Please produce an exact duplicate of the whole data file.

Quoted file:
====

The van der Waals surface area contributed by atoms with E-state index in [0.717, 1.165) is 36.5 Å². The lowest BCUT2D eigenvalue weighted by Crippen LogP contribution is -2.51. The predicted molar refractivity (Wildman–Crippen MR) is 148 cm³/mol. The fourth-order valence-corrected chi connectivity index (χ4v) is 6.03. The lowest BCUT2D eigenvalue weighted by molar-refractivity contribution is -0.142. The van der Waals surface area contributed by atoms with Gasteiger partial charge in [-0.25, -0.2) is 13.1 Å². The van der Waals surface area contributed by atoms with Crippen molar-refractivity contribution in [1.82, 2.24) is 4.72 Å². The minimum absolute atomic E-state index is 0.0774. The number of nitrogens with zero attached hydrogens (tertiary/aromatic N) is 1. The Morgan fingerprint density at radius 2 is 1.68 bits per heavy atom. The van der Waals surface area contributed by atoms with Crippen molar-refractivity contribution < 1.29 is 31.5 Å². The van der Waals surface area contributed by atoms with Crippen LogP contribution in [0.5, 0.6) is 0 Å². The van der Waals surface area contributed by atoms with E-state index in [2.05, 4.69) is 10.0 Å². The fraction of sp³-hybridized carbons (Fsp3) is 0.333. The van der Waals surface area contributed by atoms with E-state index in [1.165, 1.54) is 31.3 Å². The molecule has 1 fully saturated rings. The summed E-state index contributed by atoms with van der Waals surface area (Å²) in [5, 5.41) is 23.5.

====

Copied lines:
The van der Waals surface area contributed by atoms with E-state index in [0.717, 1.165) is 36.5 Å². The lowest BCUT2D eigenvalue weighted by Crippen LogP contribution is -2.51. The predicted molar refractivity (Wildman–Crippen MR) is 148 cm³/mol. The fourth-order valence-corrected chi connectivity index (χ4v) is 6.03. The lowest BCUT2D eigenvalue weighted by molar-refractivity contribution is -0.142. The van der Waals surface area contributed by atoms with Gasteiger partial charge in [-0.25, -0.2) is 13.1 Å². The van der Waals surface area contributed by atoms with Crippen molar-refractivity contribution in [1.82, 2.24) is 4.72 Å². The minimum absolute atomic E-state index is 0.0774. The number of nitrogens with zero attached hydrogens (tertiary/aromatic N) is 1. The Morgan fingerprint density at radius 2 is 1.68 bits per heavy atom. The van der Waals surface area contributed by atoms with Crippen molar-refractivity contribution < 1.29 is 31.5 Å². The van der Waals surface area contributed by atoms with Crippen LogP contribution in [0.5, 0.6) is 0 Å². The van der Waals surface area contributed by atoms with E-state index in [2.05, 4.69) is 10.0 Å². The fraction of sp³-hybridized carbons (Fsp3) is 0.333. The van der Waals surface area contributed by atoms with E-state index in [1.165, 1.54) is 31.3 Å². The molecule has 1 fully saturated rings. The summed E-state index contributed by atoms with van der Waals surface area (Å²) in [5, 5.41) is 23.5.